If you’re not familiar, Champoeg State Heritage Area is where citizens voted on May 2, 1843 to pursue statehood by forming a provisional government. Oregon didn’t become a state until February 14, 1859, but this vote destined the land for statehood over the interests of the British and French-Canadians who were also present that day. The park features the Champoeg Pioneer Memorial where the vote location is commemorated by a stone monument, the Pioneer Mothers Memorial Cabin, and the former site of the town of Champoeg. (The town washed away when the Willamette River flooded in 1861—the grassy field where the town once stood now hosts regular archeological digs.) Adjacent to the park but independently operated is the Robert Newell House, a residence that the 1861 flood failed to damage. All this historical significance is of course complemented by more usual state park amenities like a disc golf course, a boat dock, camping facilities, a visitor center, miles of trails, special events, and wildlife viewing!
In other words, Champoeg is a great destination for a bike trip!
That evening I took in as much of the park as I could, both biking and hiking around the park. In fact, I trudged right through the Champoeg townsite when the “Townsite Trail” didn’t take me as close as I wanted, and I sighted the first of two snakes! Once I was back in my tent I tried reading my book about Oregon history as long as I could, but lost consciousness well before dark.
After listening to birds and napping in the morning, I realized time was getting away from me and I had yet to hit up the visitor center. This was of particular importance—the Champoeg visitor center holds the first museum exhibit I worked on, and I had not had a chance to see the finished product since it had been installed.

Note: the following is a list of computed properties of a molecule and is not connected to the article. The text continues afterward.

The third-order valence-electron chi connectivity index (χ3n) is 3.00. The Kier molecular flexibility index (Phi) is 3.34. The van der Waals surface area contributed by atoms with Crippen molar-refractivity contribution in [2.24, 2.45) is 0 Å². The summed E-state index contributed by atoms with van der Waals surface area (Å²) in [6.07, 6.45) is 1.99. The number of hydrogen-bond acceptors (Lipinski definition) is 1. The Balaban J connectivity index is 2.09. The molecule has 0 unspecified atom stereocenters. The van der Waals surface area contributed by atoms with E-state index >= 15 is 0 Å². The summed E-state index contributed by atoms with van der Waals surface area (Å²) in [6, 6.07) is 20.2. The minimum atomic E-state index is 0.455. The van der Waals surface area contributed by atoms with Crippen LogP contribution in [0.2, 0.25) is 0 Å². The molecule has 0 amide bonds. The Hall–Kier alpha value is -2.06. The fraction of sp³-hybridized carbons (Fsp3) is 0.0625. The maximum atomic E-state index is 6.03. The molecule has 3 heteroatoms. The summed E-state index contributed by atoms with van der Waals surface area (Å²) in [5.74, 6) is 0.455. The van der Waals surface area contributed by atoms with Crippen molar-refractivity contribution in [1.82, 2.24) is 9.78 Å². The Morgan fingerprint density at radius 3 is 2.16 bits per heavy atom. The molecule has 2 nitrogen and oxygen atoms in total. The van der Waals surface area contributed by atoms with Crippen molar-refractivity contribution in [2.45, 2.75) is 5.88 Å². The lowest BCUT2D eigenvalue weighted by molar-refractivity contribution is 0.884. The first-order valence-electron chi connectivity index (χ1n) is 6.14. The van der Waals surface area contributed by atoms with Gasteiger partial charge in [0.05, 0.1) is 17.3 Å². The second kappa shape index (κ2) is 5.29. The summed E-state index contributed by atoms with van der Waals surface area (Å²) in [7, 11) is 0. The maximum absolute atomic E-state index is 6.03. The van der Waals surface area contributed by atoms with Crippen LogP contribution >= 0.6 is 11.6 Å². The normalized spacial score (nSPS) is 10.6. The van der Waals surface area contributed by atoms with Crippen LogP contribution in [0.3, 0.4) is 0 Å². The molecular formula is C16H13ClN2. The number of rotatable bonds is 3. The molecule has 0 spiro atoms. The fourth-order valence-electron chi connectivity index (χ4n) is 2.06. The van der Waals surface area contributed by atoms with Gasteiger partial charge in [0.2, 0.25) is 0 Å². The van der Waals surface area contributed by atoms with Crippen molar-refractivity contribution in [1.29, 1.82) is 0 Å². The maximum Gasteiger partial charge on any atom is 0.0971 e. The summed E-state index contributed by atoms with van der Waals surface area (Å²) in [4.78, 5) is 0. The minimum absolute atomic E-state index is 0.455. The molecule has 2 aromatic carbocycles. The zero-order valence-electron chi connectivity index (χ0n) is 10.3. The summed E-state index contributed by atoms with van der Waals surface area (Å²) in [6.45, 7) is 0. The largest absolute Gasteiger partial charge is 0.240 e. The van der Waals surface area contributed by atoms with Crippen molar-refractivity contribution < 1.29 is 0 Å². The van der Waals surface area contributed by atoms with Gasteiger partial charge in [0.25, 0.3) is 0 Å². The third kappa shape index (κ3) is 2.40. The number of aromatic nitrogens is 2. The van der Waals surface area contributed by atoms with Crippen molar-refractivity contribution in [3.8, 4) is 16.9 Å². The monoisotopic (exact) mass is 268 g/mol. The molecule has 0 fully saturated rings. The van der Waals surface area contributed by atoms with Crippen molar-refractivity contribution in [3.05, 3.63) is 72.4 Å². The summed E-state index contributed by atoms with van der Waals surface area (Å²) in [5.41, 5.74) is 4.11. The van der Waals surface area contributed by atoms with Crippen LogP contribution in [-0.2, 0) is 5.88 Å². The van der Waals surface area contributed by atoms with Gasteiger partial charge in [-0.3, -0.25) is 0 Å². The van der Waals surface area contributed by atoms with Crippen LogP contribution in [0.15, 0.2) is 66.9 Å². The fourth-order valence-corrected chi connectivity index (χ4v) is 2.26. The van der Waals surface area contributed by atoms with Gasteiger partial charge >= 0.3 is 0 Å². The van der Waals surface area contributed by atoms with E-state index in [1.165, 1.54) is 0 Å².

After chatting with many of the costumed volunteers about the exhibits and the very few errors that only the most nit-picky visitors had found, I realized it was already noon and high time to be getting back to Portland! My body was sore from hill climbing and a pillow issue while sleeping, and I knew it was going to take me a while to get home. After taking a couple snaps at the main entrance, I headed back home using the main road rather than the multi-use path.
It took me about five hours to bike home, including a meal stop in Canby. (Several people at Burgerville asked me if the triathalon was over. Apparently a) there was a triathalon happening in Canby that day, and b) Canbyites don’t know what triathletes look like, nor what they eat!) As I suspected the back roads were busier on Saturday due to the beautiful weather, but happiness was overflowing and I barely noticed the increased traffic at all.
Saturday was also warmer than Friday, and my body felt it. The closer I got to home, the more each little uphill challenged my body and slowed me down. Despite the weariness, upon returning home I was very proud of having successfully completed my first solo overnight trip! It was challenging at points, but at no point did I need any assistance.
Some of my favorite things about this overnight jaunt were the smells. The smells! Once outside of Oregon City, the sunny farm roads offered heavenly spring fragrances. I smelled fir trees, warm grasses, fruit blossoms—even the smell of cow dung was a welcome change from the mundane odor profile of Portland. The sun on my skin, the smells in my nose, and getting to listen closely to the sounds around me—rather than the uninteresting conversations of others—was a real joy.
Despite having done three overnight bike trips previously, this was the first one that I thoroughly enjoyed. Why? I suspect it has something to do with sparking that sense of adventure. Not only did I give myself a challenge and totally rise to meet it, but I called each and every shot along the way. It was an empowering, energizing, enjoyable, and easy experience—made more so by being by myself.